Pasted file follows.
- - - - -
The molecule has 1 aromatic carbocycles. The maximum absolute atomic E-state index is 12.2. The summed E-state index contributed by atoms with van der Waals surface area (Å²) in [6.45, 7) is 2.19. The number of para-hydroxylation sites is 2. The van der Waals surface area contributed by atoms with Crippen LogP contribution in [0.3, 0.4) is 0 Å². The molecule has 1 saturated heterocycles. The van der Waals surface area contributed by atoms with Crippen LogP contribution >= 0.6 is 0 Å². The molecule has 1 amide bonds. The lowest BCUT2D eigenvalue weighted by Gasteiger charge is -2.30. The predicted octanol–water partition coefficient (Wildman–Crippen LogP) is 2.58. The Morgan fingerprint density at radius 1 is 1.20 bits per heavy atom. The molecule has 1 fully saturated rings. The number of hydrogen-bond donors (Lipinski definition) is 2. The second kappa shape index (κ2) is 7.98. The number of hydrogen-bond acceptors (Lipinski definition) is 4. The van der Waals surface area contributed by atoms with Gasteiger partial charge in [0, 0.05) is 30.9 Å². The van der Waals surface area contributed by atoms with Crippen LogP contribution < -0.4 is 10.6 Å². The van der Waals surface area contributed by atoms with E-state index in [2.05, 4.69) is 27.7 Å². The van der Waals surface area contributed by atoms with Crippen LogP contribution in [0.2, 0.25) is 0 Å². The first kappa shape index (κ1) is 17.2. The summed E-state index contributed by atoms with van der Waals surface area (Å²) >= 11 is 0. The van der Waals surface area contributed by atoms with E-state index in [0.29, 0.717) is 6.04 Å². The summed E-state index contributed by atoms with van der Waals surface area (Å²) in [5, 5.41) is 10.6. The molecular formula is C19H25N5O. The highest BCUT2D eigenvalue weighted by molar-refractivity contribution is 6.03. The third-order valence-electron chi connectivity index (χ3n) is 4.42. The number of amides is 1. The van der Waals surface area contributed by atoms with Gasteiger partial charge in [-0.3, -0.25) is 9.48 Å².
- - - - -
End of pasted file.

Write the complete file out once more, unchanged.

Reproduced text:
The molecule has 1 aromatic carbocycles. The maximum absolute atomic E-state index is 12.2. The summed E-state index contributed by atoms with van der Waals surface area (Å²) in [6.45, 7) is 2.19. The number of para-hydroxylation sites is 2. The van der Waals surface area contributed by atoms with Crippen LogP contribution in [0.3, 0.4) is 0 Å². The molecule has 1 saturated heterocycles. The van der Waals surface area contributed by atoms with Crippen LogP contribution >= 0.6 is 0 Å². The molecule has 1 amide bonds. The lowest BCUT2D eigenvalue weighted by Gasteiger charge is -2.30. The predicted octanol–water partition coefficient (Wildman–Crippen LogP) is 2.58. The Morgan fingerprint density at radius 1 is 1.20 bits per heavy atom. The molecule has 1 fully saturated rings. The number of hydrogen-bond donors (Lipinski definition) is 2. The second kappa shape index (κ2) is 7.98. The number of hydrogen-bond acceptors (Lipinski definition) is 4. The van der Waals surface area contributed by atoms with Gasteiger partial charge in [0, 0.05) is 30.9 Å². The van der Waals surface area contributed by atoms with Crippen LogP contribution < -0.4 is 10.6 Å². The van der Waals surface area contributed by atoms with E-state index in [2.05, 4.69) is 27.7 Å². The van der Waals surface area contributed by atoms with Crippen LogP contribution in [0.2, 0.25) is 0 Å². The first kappa shape index (κ1) is 17.2. The summed E-state index contributed by atoms with van der Waals surface area (Å²) >= 11 is 0. The van der Waals surface area contributed by atoms with E-state index in [0.29, 0.717) is 6.04 Å². The summed E-state index contributed by atoms with van der Waals surface area (Å²) in [5, 5.41) is 10.6. The molecular formula is C19H25N5O. The highest BCUT2D eigenvalue weighted by molar-refractivity contribution is 6.03. The third-order valence-electron chi connectivity index (χ3n) is 4.42. The number of amides is 1. The van der Waals surface area contributed by atoms with Gasteiger partial charge in [-0.3, -0.25) is 9.48 Å².